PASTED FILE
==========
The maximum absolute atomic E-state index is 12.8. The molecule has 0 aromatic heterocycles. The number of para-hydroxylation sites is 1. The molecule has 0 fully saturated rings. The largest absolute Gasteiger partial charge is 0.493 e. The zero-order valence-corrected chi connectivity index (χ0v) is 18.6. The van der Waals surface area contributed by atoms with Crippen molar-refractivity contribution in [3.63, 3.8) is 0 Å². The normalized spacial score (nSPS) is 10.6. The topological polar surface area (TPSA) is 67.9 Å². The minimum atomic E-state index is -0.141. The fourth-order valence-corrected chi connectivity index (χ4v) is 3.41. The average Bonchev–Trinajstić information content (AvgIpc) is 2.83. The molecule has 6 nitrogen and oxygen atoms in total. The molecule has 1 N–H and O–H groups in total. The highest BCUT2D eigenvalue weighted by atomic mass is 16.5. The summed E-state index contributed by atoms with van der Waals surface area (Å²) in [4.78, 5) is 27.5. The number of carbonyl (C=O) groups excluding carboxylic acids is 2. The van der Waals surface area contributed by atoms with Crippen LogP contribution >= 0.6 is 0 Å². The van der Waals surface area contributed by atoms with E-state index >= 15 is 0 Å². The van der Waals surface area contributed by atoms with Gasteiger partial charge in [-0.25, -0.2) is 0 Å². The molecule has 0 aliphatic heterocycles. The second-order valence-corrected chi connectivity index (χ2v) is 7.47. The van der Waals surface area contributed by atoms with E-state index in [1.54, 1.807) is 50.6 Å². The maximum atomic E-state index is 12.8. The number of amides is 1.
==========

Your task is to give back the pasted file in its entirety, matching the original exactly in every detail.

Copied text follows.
The maximum absolute atomic E-state index is 12.8. The molecule has 0 aromatic heterocycles. The number of para-hydroxylation sites is 1. The molecule has 0 fully saturated rings. The largest absolute Gasteiger partial charge is 0.493 e. The zero-order valence-corrected chi connectivity index (χ0v) is 18.6. The van der Waals surface area contributed by atoms with Crippen molar-refractivity contribution in [3.63, 3.8) is 0 Å². The normalized spacial score (nSPS) is 10.6. The topological polar surface area (TPSA) is 67.9 Å². The minimum atomic E-state index is -0.141. The fourth-order valence-corrected chi connectivity index (χ4v) is 3.41. The average Bonchev–Trinajstić information content (AvgIpc) is 2.83. The molecule has 6 nitrogen and oxygen atoms in total. The molecule has 1 N–H and O–H groups in total. The highest BCUT2D eigenvalue weighted by atomic mass is 16.5. The summed E-state index contributed by atoms with van der Waals surface area (Å²) in [4.78, 5) is 27.5. The number of carbonyl (C=O) groups excluding carboxylic acids is 2. The van der Waals surface area contributed by atoms with Crippen LogP contribution >= 0.6 is 0 Å². The van der Waals surface area contributed by atoms with E-state index >= 15 is 0 Å². The van der Waals surface area contributed by atoms with Gasteiger partial charge in [-0.25, -0.2) is 0 Å². The molecule has 0 aliphatic heterocycles. The second-order valence-corrected chi connectivity index (χ2v) is 7.47. The van der Waals surface area contributed by atoms with E-state index in [1.54, 1.807) is 50.6 Å². The maximum atomic E-state index is 12.8. The number of amides is 1.